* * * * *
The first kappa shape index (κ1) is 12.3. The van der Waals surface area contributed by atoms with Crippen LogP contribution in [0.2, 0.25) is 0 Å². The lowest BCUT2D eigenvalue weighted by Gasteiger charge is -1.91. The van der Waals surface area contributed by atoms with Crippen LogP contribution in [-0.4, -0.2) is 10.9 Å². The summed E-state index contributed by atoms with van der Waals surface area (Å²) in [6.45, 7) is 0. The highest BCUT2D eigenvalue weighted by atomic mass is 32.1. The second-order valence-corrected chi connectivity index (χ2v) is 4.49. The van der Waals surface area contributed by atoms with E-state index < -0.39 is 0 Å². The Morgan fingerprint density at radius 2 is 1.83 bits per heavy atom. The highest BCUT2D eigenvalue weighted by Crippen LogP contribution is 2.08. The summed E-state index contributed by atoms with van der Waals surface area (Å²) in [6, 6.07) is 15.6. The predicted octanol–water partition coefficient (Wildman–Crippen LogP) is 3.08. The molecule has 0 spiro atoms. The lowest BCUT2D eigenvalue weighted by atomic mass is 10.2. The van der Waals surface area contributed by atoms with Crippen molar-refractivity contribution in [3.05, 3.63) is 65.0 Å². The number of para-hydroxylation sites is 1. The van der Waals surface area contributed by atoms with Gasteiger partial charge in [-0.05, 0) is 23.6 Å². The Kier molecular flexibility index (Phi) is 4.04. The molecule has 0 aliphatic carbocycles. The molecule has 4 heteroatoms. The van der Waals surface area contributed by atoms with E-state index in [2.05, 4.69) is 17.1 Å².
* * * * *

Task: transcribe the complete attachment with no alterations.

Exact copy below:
The first kappa shape index (κ1) is 12.3. The van der Waals surface area contributed by atoms with Crippen LogP contribution in [0.2, 0.25) is 0 Å². The lowest BCUT2D eigenvalue weighted by Gasteiger charge is -1.91. The van der Waals surface area contributed by atoms with Crippen LogP contribution in [-0.4, -0.2) is 10.9 Å². The summed E-state index contributed by atoms with van der Waals surface area (Å²) in [6.45, 7) is 0. The highest BCUT2D eigenvalue weighted by atomic mass is 32.1. The second-order valence-corrected chi connectivity index (χ2v) is 4.49. The van der Waals surface area contributed by atoms with E-state index < -0.39 is 0 Å². The Morgan fingerprint density at radius 2 is 1.83 bits per heavy atom. The highest BCUT2D eigenvalue weighted by Crippen LogP contribution is 2.08. The summed E-state index contributed by atoms with van der Waals surface area (Å²) in [6, 6.07) is 15.6. The predicted octanol–water partition coefficient (Wildman–Crippen LogP) is 3.08. The molecule has 0 spiro atoms. The lowest BCUT2D eigenvalue weighted by atomic mass is 10.2. The van der Waals surface area contributed by atoms with Crippen molar-refractivity contribution in [3.05, 3.63) is 65.0 Å². The number of para-hydroxylation sites is 1. The van der Waals surface area contributed by atoms with Gasteiger partial charge in [-0.05, 0) is 23.6 Å². The Kier molecular flexibility index (Phi) is 4.04. The molecule has 0 aliphatic carbocycles. The molecule has 4 heteroatoms. The van der Waals surface area contributed by atoms with E-state index in [2.05, 4.69) is 17.1 Å².